It’s not a foreign concept; saving harvested seed for replanting has been a long-standing practice on many farms. There is also the practice of “brown bagging,” which is setting aside the seed, cleaning it, bagging it, and then selling it to other farmers for planting.
If you’re still in the camp of doing either one of these practices, proceed with caution.
In many cases, seed can’t be saved because of several laws or restrictions. However, according to Michael Trammell, senior plant breeder, and Suresh Bhamidimarri, assistant professor, at the Noble Research Institute, there may be some cases where seed may be saved and used by the farmer or rancher who originally purchased the seed.
“In the United States, there are a number of legal forms of protecting seed and its use, including Plant Variety Protection (PVP), patents, and contracts,” explain the researchers in the Noble Research Institute’s Noble News and Views.
The authors emphasize that seed laws involve a very complex legal framework.
First off, it is crucial to know if your seed is protected. The answer will be on the label of the bag. Usually, the phrase “unauthorized seed multiplication prohibited by law,” or the PVP symbol will be printed on either the label or bag.
The authors also advise to talk to your seed dealer or company representative you bought the seed from. You may be required to sign a limited use or technology agreement that restricts or prohibits the practice of saving seed.
Two forms of protection
The first form of legal seed protection addressed by the authors is PVP. Developers of new varieties can use PVP to limit the marketing and sales of the newly developed varieties.
“A PVP allows the farmer or rancher who purchased the seed to save seed in certain cases for replanting on their own farm or land they rent or lease; however, that same farmer or rancher may not sell saved seed to others without authorization,” the authors explain.
But even with that option, the owner of the variety still has some control. They may specify the amount of seed that can be saved and the quality standards the seed must meet. To maintain the integrity of the variety, the variety owner may insist on cleaning the seeds at their facility.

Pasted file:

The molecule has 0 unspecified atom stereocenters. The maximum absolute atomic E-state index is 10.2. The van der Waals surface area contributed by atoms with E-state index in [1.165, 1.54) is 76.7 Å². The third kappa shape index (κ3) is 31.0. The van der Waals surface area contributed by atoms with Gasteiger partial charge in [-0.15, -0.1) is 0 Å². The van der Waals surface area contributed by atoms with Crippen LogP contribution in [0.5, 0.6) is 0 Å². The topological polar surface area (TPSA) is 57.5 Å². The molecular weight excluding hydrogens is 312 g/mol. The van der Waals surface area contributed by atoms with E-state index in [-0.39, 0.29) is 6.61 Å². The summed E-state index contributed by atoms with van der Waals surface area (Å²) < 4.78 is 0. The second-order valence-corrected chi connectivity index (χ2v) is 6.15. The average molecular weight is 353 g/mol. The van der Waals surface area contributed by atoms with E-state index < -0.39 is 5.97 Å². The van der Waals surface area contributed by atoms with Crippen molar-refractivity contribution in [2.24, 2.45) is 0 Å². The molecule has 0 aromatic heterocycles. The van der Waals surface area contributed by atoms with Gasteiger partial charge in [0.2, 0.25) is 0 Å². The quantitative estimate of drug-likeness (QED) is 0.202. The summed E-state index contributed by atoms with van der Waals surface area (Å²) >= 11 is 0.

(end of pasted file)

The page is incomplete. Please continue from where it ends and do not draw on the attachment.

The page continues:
The second form of protection is through patents. A patent can protect not only a specific variety but also a hybrid, improved trait, or particular gene associated with a cultivar. Seed from a cultivar with the Roundup Ready trait is an example.
“It is not unusual to see a plant variety protected by both a PVP and a patent,” the authors state. “Most importantly, there is no exemption under current patent law that allows a farmer or rancher to save seed protected by a patent,” they add.
Contracts are another form of legal protection. In some instances, a seed company may require you to sign a limited use or technology agreement before purchasing seed. This agreement prohibits the saving of seed or specifies the conditions under which the seed may be saved.
The authors warn that in many cases, simply opening the bag could be accepting the terms of the agreement or contract. “Just remember, as all seed companies are different, each contract has its own terms,” the authors advise.
Kassidy Buse was the 2018 Hay & Forage Grower summer editorial intern. She is from Bridgewater, S.D., and graduated from Iowa State University with a degree in animal science. Buse is currently attending the University of Nebraska-Lincoln pursuing a master’s degree in ruminant nutrition.